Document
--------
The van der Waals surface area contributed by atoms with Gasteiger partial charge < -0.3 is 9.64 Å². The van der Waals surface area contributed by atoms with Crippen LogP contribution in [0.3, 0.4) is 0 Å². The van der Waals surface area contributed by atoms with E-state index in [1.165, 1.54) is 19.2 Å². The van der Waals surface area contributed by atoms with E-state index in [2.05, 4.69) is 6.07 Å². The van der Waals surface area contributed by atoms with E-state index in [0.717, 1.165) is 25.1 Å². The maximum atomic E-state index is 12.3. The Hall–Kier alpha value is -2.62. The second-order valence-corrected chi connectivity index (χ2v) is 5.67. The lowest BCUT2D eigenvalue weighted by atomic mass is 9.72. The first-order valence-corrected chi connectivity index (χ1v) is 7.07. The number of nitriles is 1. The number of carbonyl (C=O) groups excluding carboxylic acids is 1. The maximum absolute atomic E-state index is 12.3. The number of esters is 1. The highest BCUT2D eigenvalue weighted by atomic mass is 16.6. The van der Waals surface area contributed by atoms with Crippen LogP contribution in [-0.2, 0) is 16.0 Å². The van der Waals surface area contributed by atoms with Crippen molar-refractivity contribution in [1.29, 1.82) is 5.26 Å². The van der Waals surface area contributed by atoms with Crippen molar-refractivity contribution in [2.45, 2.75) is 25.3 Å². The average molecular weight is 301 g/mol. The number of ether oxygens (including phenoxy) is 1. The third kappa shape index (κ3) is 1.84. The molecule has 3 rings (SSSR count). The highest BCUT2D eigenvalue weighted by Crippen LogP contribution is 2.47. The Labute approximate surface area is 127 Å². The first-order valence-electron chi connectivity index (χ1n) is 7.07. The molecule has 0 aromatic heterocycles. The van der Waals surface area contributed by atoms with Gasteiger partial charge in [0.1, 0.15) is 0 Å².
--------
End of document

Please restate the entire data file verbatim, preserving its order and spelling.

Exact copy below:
The van der Waals surface area contributed by atoms with Gasteiger partial charge < -0.3 is 9.64 Å². The van der Waals surface area contributed by atoms with Crippen LogP contribution in [0.3, 0.4) is 0 Å². The van der Waals surface area contributed by atoms with E-state index in [1.165, 1.54) is 19.2 Å². The van der Waals surface area contributed by atoms with E-state index in [2.05, 4.69) is 6.07 Å². The van der Waals surface area contributed by atoms with E-state index in [0.717, 1.165) is 25.1 Å². The maximum atomic E-state index is 12.3. The Hall–Kier alpha value is -2.62. The second-order valence-corrected chi connectivity index (χ2v) is 5.67. The lowest BCUT2D eigenvalue weighted by atomic mass is 9.72. The first-order valence-corrected chi connectivity index (χ1v) is 7.07. The number of nitriles is 1. The number of carbonyl (C=O) groups excluding carboxylic acids is 1. The maximum absolute atomic E-state index is 12.3. The number of esters is 1. The highest BCUT2D eigenvalue weighted by atomic mass is 16.6. The van der Waals surface area contributed by atoms with Crippen LogP contribution in [-0.2, 0) is 16.0 Å². The van der Waals surface area contributed by atoms with Crippen molar-refractivity contribution in [1.29, 1.82) is 5.26 Å². The van der Waals surface area contributed by atoms with Crippen molar-refractivity contribution in [2.45, 2.75) is 25.3 Å². The average molecular weight is 301 g/mol. The number of ether oxygens (including phenoxy) is 1. The third kappa shape index (κ3) is 1.84. The molecule has 3 rings (SSSR count). The highest BCUT2D eigenvalue weighted by Crippen LogP contribution is 2.47. The Labute approximate surface area is 127 Å². The first-order valence-electron chi connectivity index (χ1n) is 7.07. The molecule has 0 aromatic heterocycles. The van der Waals surface area contributed by atoms with Gasteiger partial charge in [0.1, 0.15) is 0 Å².